Freelance arena:

Just discovered thanks to Forbes magazine, which I was not reading, but my people’s summed up the article. Looks like a pretty cool idea for a freelance website… More so if you’re the one posting a project.  In which case, you post the price,  what you want, and then a bunch of people upload their versions of what you’re asking. For example, take a look at all the “creatives” submitted for this logo project. Granted, logos don’t take that much time, but you can see there are a lot of people doing a lot of work on speculation. The site says on average they get 68 entries per project, so thats a lot of piranhas in the tank.  And if you’re the job poster you get to be king for a day and banish a’plenty. 

And for those who don’t know, this type of job-awarding is contrary to a freelance site like where the bidders are competing based on their previous portfolio work, NOT work on the actual job.

Here’s what I like…

-The same person can submit multiple versions. And they are probably counting each version as a different entry, so that might level off the playing field slightly.

-On their How It Works page, it says 25 entries or your money back. So that makes me think job posters have ALREADY paid. Since the site is asking for so much work on spec, they are at least making sure the poster is good for the money, and MUST choose someone’s work (unless there are less than 25 entries) 

-The money looks good. A lot of logos are selling for $500 or more. 

– And if you can deal with the PTSD of doing many jobs for zero pay, then this is a great place to hone your skills in an environment where getting paid is at least a possibility. And heck, if you see a job closing in 3 hours, and you’ve got 3 episodes of Big Love on the DVR, listen to the show, glance up occasionally, and try to make some money while you’d normally be doing nothing.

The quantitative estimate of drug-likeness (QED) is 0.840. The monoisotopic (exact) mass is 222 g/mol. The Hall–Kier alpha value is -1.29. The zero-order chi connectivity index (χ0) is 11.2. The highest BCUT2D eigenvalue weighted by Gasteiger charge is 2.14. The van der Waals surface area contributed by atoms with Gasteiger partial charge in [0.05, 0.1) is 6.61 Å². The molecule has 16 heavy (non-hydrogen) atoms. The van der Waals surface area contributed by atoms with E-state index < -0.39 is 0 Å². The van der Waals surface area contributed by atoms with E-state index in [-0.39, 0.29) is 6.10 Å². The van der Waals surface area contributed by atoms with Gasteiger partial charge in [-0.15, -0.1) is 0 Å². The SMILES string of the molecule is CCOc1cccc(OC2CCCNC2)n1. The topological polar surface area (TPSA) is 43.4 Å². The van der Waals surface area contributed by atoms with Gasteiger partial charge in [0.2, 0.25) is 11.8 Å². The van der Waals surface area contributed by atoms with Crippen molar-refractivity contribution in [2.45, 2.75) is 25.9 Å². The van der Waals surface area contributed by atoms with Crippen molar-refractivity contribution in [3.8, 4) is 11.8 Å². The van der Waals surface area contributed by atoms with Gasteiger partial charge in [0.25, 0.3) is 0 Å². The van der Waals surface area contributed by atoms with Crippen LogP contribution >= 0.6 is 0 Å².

3 thoughts on “Freelance arena:

  1. It’s a disgrace to the freelance community. By posting a project on this site, people are saying “designers are worth nothing”, and by posting design work to it, you are agreeing with them.

  2. Justin says:

    Okay! Now we’re talking. I published this article before including “Here’s what I don’t like…” because I didn’t want to comment negatively on CrowdSpring without actually signing up for the site and being a part of it first. Which I don’t have any plans to because I’m just not into doing work on spec. But I get exactly what Luminousnerd is saying. And I think CrowdSpring is going to piss off more designers than please them in the end. Maybe not at first, but after the 10th or 20th project someone has worked on without getting paid, its gotta be infuriating.

    Plus I’ve looked at some of the public threads on these projects, and it seems like one designer might do something that comes really close to what the client wants, (the client can comment mid-project by the way, and give design notes), so I wonder what’s to stop a designer from swooping in at the last minute with a very similar design based on the work of someone else that already did a few versions for the client. Not cool right.

  3. jegcreations says:

    This is similar to another site I found called ’99 Designs’. It seems there are definitely two schools of thought in posting on these sites…

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